Gary Beals, author of Numiscadero, the Spanish/English numismatic dictionary submitted these thoughts on dating archaeological sites using
coins as evidence. -Editor
"A hiker in southern Utah has found what appear to be old Spanish coins possibly dating back to the time of the conquistadors and perhaps even
earlier, long before the voyages of Columbus."
There are some gaps here as many readers have already noted. Suspicion abounds regarding the unidentified tourist who found two Spanish copper
coins. So far, there is not much journalistic detective work going on. First of all, just exactly where and how did this hiker find these coins? The
park management is not talking, so far. And who is the hiker?
The Spanish 16 maravedis coin from the 1600s could have come from Spain in the pocket of some explorer centuries ago - but that is highly
unlikely. The medieval dinero burguese the smallest denomination from King Alfonso X's reign in Castilla y Leon of about 1280 is another story. No
way it could have been loose change even here in Spain in the 1600s. Too many governments and monetary systems have been in use since it was issued.
Both coins appear to have been buried long ago and since been in a protected environment. That's a clue to what has occurred here.
Exactly where were these coins found? By that I mean were they in a dry cave? It does not seem like they could have spent decades out in the wild
open countryside. Some clues: The coins have not been exposed to much weather in recent years, in my opinion. The numismatic value of the two coins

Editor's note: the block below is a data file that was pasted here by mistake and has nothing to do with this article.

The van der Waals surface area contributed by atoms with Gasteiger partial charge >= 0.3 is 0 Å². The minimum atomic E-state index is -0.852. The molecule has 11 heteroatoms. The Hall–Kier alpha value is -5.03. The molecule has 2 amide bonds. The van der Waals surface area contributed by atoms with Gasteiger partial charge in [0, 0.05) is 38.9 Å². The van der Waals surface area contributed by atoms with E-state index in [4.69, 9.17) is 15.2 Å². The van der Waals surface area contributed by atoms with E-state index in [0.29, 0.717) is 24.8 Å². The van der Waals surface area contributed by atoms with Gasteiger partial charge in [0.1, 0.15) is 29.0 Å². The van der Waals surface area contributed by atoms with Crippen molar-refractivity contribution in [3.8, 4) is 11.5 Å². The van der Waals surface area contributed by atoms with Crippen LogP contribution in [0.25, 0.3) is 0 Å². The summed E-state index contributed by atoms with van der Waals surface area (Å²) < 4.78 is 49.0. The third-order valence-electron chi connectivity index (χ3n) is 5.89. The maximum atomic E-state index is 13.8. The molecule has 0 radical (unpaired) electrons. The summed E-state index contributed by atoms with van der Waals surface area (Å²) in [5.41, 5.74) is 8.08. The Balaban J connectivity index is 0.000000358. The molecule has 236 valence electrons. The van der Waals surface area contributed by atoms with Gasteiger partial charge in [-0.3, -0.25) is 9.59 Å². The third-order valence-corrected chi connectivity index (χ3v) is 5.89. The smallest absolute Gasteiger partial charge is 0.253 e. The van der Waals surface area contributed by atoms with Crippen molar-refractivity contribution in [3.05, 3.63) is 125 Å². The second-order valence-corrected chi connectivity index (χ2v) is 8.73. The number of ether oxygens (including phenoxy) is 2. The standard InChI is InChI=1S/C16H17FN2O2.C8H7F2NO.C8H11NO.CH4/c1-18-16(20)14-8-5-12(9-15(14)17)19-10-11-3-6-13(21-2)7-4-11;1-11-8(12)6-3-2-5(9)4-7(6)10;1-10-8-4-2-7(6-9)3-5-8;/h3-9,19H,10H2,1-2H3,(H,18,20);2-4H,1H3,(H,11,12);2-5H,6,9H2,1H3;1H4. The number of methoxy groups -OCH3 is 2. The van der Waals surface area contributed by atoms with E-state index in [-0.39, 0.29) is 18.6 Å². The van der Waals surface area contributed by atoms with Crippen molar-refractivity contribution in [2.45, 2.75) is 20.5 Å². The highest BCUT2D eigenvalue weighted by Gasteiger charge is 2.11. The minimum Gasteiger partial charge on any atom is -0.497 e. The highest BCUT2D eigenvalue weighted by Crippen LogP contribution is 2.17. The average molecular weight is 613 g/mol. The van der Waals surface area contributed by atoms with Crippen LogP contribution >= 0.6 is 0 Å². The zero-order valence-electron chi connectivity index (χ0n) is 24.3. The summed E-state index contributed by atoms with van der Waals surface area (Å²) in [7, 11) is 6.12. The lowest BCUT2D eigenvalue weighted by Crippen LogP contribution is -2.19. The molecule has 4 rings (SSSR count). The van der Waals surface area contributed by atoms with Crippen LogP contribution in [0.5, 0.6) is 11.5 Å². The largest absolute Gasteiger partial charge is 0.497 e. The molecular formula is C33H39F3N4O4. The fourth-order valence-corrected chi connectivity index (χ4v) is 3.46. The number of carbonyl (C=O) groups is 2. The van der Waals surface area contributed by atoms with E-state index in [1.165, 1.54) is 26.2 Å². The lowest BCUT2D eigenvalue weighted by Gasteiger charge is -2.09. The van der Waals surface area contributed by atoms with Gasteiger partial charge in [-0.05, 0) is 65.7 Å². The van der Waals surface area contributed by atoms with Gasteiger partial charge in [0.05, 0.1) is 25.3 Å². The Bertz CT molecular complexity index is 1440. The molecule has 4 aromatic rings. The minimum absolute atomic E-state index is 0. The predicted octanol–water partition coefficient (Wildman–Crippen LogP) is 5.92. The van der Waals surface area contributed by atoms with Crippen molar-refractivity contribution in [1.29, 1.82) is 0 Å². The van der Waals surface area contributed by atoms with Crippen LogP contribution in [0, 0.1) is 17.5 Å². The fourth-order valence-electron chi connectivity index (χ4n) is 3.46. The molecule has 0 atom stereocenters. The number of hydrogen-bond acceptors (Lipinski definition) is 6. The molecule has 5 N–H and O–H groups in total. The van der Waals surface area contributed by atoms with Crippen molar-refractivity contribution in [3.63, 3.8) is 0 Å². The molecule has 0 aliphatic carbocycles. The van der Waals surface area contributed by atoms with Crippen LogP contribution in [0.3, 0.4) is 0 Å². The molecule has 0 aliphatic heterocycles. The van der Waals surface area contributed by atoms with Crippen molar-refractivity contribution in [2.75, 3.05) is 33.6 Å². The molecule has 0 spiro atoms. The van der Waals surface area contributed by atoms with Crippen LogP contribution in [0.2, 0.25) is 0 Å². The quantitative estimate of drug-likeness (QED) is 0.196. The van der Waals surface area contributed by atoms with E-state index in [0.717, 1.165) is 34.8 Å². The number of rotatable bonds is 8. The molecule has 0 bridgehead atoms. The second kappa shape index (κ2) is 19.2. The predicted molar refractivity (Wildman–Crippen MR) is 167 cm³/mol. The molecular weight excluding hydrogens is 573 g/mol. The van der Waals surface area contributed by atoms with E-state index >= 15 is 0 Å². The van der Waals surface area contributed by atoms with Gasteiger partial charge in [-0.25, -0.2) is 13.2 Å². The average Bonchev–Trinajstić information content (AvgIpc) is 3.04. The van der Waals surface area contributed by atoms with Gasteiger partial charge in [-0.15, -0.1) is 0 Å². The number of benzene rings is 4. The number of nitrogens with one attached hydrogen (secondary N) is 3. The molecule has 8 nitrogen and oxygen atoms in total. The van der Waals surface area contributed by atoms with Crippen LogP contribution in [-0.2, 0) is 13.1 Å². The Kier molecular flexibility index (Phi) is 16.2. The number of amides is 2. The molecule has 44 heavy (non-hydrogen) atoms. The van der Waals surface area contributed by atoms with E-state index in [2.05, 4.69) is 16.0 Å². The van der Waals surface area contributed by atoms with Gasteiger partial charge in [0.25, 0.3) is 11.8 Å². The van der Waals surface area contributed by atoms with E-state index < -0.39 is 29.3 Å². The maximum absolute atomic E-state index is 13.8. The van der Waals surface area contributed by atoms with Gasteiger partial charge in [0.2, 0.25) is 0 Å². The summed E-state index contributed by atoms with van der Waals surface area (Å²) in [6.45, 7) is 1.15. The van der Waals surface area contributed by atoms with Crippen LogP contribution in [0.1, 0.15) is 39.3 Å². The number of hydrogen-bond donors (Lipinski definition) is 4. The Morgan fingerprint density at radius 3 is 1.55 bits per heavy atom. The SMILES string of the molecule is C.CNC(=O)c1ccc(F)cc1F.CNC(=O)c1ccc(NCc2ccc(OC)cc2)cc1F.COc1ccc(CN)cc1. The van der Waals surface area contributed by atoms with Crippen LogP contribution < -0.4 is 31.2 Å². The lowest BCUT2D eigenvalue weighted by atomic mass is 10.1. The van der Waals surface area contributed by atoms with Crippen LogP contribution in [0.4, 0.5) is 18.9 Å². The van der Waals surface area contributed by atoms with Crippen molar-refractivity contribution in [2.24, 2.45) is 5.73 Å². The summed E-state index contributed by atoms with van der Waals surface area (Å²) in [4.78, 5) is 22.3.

is perhaps $30. Both coins appear to be genuine - either is a type worth faking. The low numismatic value makes tomfoolery more likely, however. As
was already suggested, the idea of a bit of historical horseplay is quite possible here. Because I am a serious numismatist but also a recovering
smart-ass, I know it would be great fun to pull tricks on people with old coins.
I would like to focus my comments and questions on coin damage created by burial or being hidden away in some manner. Patina tells us a lot about
what a coin has been doing as the decades roll by. I am no specialist on coin corrosion but the topic is interesting. This quick report poses more
questions than answers.
This copper coin strip shows how burial in dirt can wreck rare items. Here are photos of each side - one worse than the other. This Segovia roller
dies mint strip was created in 1662 and tossed into the weeds along with many others by mint workers. It was underground from then until 2014 when
archaeologists excavated the dirt near the mint. They missed finding this piece, but with the help of my metal detector I found it. I followed the
dump trucks to the land fill where the abandoned dirt was piled. This curved strip is an example of one side of the coin being heavily corroded and
the other side less harmed. Which side was up and which was down I leave to a specialist, but after 352 years in ground which received rain and snow
every year, the difference in damage is dramatic.
Here is a coin I found a few years ago in dirt from the basement of an old church. It was somehow dropped onto the dirt floor of the basement in 1827
when uncirculated. So it was on dirt but under a roof. It is possible it was not buried in dirt. But if it was it was consistently dry dirt. Whatever